History and Heritage
This concluding chapter investigates the tension between history and heritage – what one scholar referred to as “twins separated at birth”: while their origins are identical, the trajectories of their distinct life-courses are quite dissimilar. As communicative devices, history and heritage rely on antithetical modes of persuasion. Whereas history proclaims its commitment to unvarnished truth and objectivity, heritage is highly selective, arbitrary, and subjective. Heritage does not pretend to present a genuinely authentic, and reasonably plausible, account of some past, but is a declaration of faith in that what came before. With the end of apartheid and the transition to parliamentary democracy, the new custodians of memory sought to undo and unmake the falsified monumental history of the racially-coded past and to elevate popular resistance to white domination as the new national narrative. Yet in the ‘new South Africa’, sites of memory have to compete with the rejuvenated tourist industry. Tourism is not just a commercial business, but also a social practice engaged with the framing of history and identity.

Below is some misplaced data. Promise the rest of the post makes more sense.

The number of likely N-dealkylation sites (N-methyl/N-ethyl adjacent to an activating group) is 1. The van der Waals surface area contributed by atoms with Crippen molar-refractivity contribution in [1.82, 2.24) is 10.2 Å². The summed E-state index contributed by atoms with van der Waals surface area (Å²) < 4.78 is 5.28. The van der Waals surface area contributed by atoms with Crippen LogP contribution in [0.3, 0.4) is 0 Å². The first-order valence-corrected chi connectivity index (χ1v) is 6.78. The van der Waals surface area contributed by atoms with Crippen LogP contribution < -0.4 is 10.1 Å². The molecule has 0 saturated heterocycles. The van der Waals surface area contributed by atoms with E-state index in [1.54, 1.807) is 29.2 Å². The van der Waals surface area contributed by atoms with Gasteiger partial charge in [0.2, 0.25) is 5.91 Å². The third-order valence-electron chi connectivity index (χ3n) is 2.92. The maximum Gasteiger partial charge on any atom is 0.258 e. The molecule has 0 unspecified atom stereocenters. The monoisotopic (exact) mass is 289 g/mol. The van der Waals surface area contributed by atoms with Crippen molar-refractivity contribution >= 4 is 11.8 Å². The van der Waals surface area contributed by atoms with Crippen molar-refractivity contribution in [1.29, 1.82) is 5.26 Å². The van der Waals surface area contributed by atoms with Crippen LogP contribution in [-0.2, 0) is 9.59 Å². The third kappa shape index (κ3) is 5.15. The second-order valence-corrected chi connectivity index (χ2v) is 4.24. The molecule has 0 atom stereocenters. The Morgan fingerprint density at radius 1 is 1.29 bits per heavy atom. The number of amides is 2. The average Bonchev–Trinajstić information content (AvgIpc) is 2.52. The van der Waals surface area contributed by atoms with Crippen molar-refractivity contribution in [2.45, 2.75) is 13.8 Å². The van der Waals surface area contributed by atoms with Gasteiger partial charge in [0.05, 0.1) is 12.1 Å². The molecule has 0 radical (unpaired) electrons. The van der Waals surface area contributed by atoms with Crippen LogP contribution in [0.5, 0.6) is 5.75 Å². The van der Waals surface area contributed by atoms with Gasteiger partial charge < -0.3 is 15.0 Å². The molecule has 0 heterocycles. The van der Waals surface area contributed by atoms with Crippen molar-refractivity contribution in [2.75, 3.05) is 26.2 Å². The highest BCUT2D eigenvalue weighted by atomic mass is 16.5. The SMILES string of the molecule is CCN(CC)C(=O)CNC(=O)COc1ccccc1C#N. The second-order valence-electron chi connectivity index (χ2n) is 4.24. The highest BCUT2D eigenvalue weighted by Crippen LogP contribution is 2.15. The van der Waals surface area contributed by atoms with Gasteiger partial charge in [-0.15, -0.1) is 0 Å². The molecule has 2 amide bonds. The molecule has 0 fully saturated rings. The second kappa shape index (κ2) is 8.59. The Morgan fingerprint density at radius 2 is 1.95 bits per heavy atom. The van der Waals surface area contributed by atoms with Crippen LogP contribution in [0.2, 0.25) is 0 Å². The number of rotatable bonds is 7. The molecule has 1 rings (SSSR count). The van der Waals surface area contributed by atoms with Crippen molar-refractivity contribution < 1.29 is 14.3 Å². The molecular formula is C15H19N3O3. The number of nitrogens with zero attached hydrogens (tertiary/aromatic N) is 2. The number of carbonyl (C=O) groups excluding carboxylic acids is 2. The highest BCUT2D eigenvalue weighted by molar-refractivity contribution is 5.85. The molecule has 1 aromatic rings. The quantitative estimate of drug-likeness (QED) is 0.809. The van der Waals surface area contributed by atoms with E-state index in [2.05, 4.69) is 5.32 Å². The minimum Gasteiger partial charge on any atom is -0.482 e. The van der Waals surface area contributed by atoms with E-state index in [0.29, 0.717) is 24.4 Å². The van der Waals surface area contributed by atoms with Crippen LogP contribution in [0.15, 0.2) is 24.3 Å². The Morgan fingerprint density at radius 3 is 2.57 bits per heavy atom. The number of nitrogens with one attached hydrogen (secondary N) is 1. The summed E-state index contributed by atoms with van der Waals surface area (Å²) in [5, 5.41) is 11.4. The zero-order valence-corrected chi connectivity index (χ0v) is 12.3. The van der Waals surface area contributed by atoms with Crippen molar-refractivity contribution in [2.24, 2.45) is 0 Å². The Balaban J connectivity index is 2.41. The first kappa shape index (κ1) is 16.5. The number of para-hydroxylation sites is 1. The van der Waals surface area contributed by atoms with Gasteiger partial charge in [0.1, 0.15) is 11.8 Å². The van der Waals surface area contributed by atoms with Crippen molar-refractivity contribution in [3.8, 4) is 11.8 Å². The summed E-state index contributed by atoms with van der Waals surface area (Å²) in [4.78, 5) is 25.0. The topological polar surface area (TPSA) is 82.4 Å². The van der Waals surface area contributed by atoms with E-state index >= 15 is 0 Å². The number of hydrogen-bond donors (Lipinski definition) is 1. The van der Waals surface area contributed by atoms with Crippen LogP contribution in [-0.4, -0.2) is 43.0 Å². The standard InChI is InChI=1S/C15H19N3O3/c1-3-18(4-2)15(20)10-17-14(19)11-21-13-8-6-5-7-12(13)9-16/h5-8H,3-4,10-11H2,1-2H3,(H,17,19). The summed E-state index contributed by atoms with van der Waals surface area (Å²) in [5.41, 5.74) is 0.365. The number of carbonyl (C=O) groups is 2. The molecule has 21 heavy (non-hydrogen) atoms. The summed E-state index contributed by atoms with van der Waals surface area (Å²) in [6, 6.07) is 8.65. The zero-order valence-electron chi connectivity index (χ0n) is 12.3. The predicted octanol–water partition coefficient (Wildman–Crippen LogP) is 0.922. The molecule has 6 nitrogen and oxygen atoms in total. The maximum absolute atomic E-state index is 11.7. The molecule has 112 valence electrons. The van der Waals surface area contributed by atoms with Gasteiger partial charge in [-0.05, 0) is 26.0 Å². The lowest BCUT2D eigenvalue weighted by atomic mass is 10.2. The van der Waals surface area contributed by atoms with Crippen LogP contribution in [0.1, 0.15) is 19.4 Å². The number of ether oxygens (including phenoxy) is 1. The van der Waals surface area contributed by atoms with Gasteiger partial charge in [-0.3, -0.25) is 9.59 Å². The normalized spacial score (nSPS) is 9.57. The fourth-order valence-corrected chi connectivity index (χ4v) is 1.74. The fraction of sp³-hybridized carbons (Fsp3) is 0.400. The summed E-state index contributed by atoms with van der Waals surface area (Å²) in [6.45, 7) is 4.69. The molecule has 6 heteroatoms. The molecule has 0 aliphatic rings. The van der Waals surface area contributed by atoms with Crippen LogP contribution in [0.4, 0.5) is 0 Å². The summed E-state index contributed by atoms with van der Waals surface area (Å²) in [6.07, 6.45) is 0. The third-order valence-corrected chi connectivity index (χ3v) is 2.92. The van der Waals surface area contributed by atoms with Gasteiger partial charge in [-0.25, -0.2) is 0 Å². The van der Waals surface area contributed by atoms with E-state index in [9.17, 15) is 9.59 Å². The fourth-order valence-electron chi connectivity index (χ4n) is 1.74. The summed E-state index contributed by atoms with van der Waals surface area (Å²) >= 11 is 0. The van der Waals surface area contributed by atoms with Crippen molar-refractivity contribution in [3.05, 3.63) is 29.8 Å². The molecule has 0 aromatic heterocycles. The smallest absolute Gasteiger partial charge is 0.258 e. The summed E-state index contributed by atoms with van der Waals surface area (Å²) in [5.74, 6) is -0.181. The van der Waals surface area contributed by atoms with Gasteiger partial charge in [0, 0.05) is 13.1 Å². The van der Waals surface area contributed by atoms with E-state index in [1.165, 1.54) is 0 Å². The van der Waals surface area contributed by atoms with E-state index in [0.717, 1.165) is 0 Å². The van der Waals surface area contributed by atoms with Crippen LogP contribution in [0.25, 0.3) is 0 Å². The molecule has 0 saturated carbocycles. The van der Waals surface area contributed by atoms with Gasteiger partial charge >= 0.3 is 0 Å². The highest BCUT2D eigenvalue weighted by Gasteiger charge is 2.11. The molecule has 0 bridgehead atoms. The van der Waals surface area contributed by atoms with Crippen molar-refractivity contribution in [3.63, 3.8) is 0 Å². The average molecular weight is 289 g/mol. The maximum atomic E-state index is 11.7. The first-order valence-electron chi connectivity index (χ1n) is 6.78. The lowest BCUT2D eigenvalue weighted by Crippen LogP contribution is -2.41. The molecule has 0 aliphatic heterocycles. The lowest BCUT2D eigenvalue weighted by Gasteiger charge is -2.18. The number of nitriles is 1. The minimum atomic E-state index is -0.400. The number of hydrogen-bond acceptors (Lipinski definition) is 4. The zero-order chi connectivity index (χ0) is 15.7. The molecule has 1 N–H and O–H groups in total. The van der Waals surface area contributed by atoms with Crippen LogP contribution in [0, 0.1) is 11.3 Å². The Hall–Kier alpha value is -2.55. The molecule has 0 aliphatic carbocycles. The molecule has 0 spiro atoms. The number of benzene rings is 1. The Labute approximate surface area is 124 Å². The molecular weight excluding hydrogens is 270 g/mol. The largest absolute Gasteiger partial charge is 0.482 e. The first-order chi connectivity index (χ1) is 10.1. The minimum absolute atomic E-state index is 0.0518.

Keywords: Collective memory and selective forgetting, Contemporary (post-apartheid) South Africa, Heritage and tourism studies, Commemorative practices, Monuments and memorials, Museums and public exhibitions, Thanotourism, Traumascapes
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